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Meal sites in Calcasieu Parish announced Monday they would be discontinuing feeding services for students 18 and younger in response to Gov. John Bel Edward's "stay-home-order." On Sunday evening, however, Beth Scioneaux, Louisiana Department of Education acting superintendent, sent an email addressed to "Superintendents and Charter School Leaders" stating the order does not refer to "those who serve essential functions, including those who work in public and non-public K-12 schools and in community-based operations, such as school meal sites."

The email advised districts to continue services until Friday while the governor's office works with the National Guard's project management team to develop "multiple, unique, alternate solutions for meal delivery moving forward." During this time, the email stated the governor's office would also be working to locate additional personal protective equipment for meal sites like gloves and masks.

The Calcasieu Parish School Board and Lake Charles College Prep partnered to provide thousands of meals to students through grab-and-go meals, drive-through service and bus delivery. Holly Holland, CPSB spokeswoman, said the district made its "difficult decision" to discontinue services as an increased effort to obey the social distancing regulations emphasized by Edwards.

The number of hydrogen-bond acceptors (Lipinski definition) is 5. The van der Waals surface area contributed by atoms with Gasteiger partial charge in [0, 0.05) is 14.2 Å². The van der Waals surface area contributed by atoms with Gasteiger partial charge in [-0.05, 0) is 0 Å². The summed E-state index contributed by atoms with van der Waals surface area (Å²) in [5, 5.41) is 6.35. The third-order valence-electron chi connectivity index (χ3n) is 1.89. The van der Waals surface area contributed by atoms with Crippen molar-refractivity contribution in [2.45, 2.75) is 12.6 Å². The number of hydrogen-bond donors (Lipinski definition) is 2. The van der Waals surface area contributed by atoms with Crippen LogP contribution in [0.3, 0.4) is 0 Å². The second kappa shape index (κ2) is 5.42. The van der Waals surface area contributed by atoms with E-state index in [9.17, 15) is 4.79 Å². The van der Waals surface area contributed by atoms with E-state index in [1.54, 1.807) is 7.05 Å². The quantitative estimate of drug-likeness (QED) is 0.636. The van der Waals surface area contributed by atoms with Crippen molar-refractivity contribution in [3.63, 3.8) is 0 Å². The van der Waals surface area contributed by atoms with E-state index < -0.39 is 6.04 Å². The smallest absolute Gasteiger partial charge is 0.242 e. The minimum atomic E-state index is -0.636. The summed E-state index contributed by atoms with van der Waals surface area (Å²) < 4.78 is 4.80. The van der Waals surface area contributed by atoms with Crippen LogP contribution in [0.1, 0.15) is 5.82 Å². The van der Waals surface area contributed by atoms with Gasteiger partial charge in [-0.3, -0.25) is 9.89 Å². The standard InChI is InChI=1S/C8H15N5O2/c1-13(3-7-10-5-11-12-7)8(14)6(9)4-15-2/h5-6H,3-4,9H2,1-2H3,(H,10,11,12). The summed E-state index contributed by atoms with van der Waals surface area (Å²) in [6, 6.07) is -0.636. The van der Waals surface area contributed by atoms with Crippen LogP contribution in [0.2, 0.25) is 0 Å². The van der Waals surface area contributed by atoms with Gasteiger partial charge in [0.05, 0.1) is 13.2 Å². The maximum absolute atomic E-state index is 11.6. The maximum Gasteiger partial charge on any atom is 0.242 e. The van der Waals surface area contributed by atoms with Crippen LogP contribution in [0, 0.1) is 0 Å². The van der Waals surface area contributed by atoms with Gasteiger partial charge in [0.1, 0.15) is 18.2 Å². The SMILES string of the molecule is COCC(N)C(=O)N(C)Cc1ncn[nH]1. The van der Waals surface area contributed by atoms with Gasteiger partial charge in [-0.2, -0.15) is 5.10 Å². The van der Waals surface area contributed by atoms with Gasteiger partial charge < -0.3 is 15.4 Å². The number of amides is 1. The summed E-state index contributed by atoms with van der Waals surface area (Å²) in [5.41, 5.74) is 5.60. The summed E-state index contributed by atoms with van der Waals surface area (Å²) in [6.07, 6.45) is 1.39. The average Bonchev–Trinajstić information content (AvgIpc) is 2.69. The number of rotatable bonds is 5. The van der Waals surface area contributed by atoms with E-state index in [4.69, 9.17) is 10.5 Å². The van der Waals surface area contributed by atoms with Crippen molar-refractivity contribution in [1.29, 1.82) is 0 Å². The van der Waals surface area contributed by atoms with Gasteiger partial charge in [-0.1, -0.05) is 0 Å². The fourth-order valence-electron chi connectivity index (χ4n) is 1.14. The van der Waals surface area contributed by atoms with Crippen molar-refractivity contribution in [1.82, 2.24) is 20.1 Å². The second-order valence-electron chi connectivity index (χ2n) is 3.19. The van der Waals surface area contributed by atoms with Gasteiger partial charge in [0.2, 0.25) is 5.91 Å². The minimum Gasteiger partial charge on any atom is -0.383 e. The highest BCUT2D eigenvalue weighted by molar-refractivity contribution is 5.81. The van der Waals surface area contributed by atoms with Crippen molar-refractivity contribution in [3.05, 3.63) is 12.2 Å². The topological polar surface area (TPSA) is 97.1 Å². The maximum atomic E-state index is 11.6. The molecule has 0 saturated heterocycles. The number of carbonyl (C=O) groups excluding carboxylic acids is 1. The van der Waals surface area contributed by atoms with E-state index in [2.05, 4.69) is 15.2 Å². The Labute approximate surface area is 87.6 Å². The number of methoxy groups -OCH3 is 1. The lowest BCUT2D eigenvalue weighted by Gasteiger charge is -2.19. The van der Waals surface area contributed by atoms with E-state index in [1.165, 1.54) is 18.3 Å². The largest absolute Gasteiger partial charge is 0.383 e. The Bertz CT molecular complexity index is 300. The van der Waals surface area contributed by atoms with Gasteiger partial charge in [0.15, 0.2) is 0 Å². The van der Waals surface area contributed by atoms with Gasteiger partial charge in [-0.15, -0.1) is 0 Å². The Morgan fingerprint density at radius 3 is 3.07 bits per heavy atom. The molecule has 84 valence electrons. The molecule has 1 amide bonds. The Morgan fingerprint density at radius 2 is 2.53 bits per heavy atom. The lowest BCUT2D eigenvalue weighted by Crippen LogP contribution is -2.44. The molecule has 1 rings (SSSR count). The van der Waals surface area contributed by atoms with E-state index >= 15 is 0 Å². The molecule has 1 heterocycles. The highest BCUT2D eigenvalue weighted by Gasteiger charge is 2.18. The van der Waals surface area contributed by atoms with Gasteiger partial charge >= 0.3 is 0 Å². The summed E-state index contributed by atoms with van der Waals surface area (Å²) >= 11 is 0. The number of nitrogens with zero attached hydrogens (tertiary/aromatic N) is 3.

"Our staff members were coming into close contact with dozens of people every day while providing meals. Some of our staff members are in that high-risk category when it comes to COVID-19, and that certainly factored into our decision," she said.

The move was similar to other districts across the state that are responding to a growing concern for staff and volunteers at sites, Holland said.

"This decision is not based on whether feeding children is a priority, as we can all agree that it is of the utmost importance. However, we must also consider the safety of all stakeholders involved."

Before deciding to discontinue, Holland said the district looked into purchasing pre-packaged meals that would reduce the number of employees needed to cook.

‘"We were unfortunately told by vendors that there was a 21-day backlog of orders," she said.

Sabrah Kingham, LCCP director of education, said the school did not receive Scioneaux's letter last night and made its decisions to "pause" services based on Sunday afternoon's order from Edwards. LCCP had been providing meal delivery on 11 bus routes throughout the city.

Kingham said the delivery was utilized more heavily than its campus drive-thru service but the number of volunteers needed to prepare the meals would have the site in violation of the order.

"The number of volunteers that it takes to get that ready in such a short amount of time, stay and follow all of the regulations … we had to pause it."

The charter school is "actively pursuing" participation in an emergency meal program that would deliver directly to homes. "We know our kids need to be fed," she said.

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